Would you have Ear Infection when you have Epilepsy?


Ear infection is found among people with Epilepsy, especially for people who are female, 2-9 old, take medication Lamotrigine and have Tuberous sclerosis. We study 43 people who have Ear infection and Epilepsy from FDA and social media. Find out below who they are, other conditions they have and drugs they take.

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Epilepsy (common and diverse set of chronic neurological disorders characterized by seizures) can be treated by Lamictal, Keppra, Tegretol, Lamotrigine, Dilantin (latest reports from 56,386 Epilepsy patients)

Ear Infection

Ear infection has been reported by people with rheumatoid arthritis, multiple sclerosis, psoriasis, psoriatic arthropathy, crohn's disease (latest reports from 12,480 Ear infection patients).

On Oct, 21, 2016

43 people who have Epilepsy and Ear Infection are studied.

Number of reports submitted per year:

Would you have Ear infection when you have Epilepsy?

Gender of people who have Epilepsy and experience Ear Infection *:

  • female: 65.12 %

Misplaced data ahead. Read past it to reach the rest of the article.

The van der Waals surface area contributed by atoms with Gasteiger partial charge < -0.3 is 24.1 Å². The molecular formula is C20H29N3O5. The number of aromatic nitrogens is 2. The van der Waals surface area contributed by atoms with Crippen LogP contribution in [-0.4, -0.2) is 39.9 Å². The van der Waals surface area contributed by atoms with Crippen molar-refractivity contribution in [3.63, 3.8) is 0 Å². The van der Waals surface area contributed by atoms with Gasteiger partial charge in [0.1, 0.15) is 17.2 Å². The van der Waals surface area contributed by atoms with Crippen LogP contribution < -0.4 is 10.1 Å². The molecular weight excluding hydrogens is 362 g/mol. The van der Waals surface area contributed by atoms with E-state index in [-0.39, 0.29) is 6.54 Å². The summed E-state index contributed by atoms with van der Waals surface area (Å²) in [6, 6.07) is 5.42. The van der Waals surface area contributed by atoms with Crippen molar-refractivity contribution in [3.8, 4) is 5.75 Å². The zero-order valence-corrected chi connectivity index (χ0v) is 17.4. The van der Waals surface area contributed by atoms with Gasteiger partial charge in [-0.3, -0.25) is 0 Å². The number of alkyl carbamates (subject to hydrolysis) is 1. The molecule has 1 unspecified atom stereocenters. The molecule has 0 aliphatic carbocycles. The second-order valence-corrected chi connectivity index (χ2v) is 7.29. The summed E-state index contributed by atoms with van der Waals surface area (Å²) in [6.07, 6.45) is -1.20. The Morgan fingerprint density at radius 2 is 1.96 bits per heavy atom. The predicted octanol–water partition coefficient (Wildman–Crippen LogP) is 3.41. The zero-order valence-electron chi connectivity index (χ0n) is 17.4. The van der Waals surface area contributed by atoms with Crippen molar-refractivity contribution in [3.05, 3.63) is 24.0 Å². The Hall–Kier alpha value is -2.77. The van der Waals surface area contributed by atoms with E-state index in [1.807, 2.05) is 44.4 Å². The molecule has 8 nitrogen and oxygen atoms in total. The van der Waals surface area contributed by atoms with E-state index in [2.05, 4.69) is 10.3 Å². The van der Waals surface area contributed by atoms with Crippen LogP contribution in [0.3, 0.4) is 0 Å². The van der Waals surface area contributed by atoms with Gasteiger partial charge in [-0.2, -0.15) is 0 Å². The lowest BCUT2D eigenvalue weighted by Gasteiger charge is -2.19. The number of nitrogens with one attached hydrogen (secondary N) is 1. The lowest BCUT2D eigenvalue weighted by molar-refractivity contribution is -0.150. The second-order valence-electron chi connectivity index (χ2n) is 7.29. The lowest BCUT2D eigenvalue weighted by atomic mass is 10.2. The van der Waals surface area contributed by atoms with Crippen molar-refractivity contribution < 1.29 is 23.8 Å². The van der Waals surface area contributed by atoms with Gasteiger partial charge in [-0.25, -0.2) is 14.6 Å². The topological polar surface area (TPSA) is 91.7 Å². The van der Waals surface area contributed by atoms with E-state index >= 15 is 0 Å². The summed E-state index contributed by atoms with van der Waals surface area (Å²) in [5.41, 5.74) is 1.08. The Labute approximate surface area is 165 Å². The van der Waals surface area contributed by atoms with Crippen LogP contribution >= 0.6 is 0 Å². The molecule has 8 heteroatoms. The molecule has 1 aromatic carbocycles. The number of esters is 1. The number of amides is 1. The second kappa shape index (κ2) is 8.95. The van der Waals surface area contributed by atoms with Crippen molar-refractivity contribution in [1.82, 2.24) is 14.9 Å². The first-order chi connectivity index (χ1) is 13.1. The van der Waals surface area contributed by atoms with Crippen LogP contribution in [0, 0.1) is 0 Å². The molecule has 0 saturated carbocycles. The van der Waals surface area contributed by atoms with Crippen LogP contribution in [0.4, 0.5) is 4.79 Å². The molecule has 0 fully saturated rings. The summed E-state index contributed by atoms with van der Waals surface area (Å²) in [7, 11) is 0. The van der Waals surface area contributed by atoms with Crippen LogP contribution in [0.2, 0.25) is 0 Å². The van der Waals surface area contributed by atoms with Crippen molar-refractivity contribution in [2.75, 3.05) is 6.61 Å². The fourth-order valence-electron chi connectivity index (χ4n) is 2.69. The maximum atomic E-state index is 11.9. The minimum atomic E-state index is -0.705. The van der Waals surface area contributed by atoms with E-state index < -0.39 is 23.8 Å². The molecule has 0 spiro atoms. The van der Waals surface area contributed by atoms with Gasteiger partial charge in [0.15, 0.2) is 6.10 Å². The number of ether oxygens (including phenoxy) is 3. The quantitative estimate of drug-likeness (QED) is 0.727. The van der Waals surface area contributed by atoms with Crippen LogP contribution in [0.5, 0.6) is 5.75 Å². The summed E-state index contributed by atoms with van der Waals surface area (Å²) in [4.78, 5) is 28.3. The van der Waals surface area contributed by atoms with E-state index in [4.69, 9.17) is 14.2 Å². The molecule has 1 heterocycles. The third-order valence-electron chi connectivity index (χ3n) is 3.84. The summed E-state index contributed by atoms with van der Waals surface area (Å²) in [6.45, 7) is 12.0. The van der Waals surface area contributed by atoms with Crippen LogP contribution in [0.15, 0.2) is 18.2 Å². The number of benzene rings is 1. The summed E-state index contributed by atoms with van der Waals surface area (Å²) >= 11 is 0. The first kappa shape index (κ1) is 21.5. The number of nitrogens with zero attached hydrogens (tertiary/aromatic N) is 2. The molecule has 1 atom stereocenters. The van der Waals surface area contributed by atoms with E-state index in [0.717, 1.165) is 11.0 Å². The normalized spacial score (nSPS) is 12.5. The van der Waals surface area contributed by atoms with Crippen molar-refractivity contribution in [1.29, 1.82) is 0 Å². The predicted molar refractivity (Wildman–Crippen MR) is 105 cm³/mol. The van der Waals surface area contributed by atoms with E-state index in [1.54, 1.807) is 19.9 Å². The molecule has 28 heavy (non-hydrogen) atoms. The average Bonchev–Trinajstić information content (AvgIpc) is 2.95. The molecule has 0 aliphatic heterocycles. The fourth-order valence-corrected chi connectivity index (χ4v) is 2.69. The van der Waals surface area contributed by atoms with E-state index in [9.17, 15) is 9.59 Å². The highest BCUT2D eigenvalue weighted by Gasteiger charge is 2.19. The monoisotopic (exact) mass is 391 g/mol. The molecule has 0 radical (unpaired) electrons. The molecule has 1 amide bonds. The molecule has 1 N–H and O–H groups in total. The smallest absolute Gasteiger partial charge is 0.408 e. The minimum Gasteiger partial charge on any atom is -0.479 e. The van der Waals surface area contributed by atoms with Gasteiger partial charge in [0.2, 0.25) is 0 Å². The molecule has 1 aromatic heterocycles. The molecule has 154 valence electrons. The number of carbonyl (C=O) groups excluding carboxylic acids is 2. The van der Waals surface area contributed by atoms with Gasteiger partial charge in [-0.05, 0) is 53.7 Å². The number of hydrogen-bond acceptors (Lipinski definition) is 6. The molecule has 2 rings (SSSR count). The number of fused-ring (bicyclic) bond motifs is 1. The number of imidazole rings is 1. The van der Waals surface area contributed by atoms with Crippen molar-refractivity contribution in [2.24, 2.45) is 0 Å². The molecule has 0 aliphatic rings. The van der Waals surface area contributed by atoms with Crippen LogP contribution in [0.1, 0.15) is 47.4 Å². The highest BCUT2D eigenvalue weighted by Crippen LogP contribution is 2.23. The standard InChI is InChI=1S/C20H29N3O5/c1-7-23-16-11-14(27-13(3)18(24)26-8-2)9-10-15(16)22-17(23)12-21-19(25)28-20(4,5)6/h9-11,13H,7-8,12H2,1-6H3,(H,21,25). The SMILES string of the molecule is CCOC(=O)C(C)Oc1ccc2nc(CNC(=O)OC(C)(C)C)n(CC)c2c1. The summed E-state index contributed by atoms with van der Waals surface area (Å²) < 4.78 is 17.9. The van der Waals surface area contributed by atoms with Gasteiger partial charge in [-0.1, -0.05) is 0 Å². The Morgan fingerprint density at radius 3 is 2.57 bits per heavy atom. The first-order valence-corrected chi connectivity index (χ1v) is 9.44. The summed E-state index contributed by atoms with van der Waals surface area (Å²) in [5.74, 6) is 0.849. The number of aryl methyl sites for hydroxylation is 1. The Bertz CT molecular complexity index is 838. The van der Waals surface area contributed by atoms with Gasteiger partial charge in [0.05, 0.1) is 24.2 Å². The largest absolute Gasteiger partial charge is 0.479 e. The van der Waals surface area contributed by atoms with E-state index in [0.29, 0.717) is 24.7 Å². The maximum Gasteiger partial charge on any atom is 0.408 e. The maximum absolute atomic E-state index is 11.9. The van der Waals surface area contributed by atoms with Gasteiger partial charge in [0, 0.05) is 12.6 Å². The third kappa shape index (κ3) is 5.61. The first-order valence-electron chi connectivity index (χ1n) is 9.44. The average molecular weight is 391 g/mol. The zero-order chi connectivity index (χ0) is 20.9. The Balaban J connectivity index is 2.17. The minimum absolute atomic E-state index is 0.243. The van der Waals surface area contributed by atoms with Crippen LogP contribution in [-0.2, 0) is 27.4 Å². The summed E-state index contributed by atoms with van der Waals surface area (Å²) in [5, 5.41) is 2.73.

• male: 34.88 %

Age of people who have Epilepsy and experience Ear Infection *:

  • 0-1: 7.5 %
  • 2-9: 27.5 %
  • 10-19: 12.5 %
  • 20-29: 17.5 %
  • 30-39: 7.5 %
  • 40-49: 0.0 %
  • 50-59: 7.5 %
  • 60+: 20.0 %

Top co-existing conditions for these people *:

  • Tuberous Sclerosis (6 people, 13.95%)
  • Schizophrenia (5 people, 11.63%)
  • Insomnia (5 people, 11.63%)
  • Ear Infection (5 people, 11.63%)
  • Astrocytoma, Low Grade (5 people, 11.63%)

Most common drugs for these people *:

  • Lamotrigine (9 people, 20.93%)
  • Keppra (8 people, 18.60%)
  • Dilantin (8 people, 18.60%)
  • Afinitor (7 people, 16.28%)
  • Tegretol (6 people, 13.95%)

Top symptoms for these people *:

  • Convulsion (11 people, 25.58%)
  • Headache (9 people, 20.93%)
  • Status Epilepticus (6 people, 13.95%)
  • Pain (6 people, 13.95%)
  • Drug Ineffective (6 people, 13.95%)

* Approximation only. Some reports may have incomplete information.

How to use the study: print a copy of the study and bring it to your health teams to ensure drug risks and benefits are fully discussed and understood.

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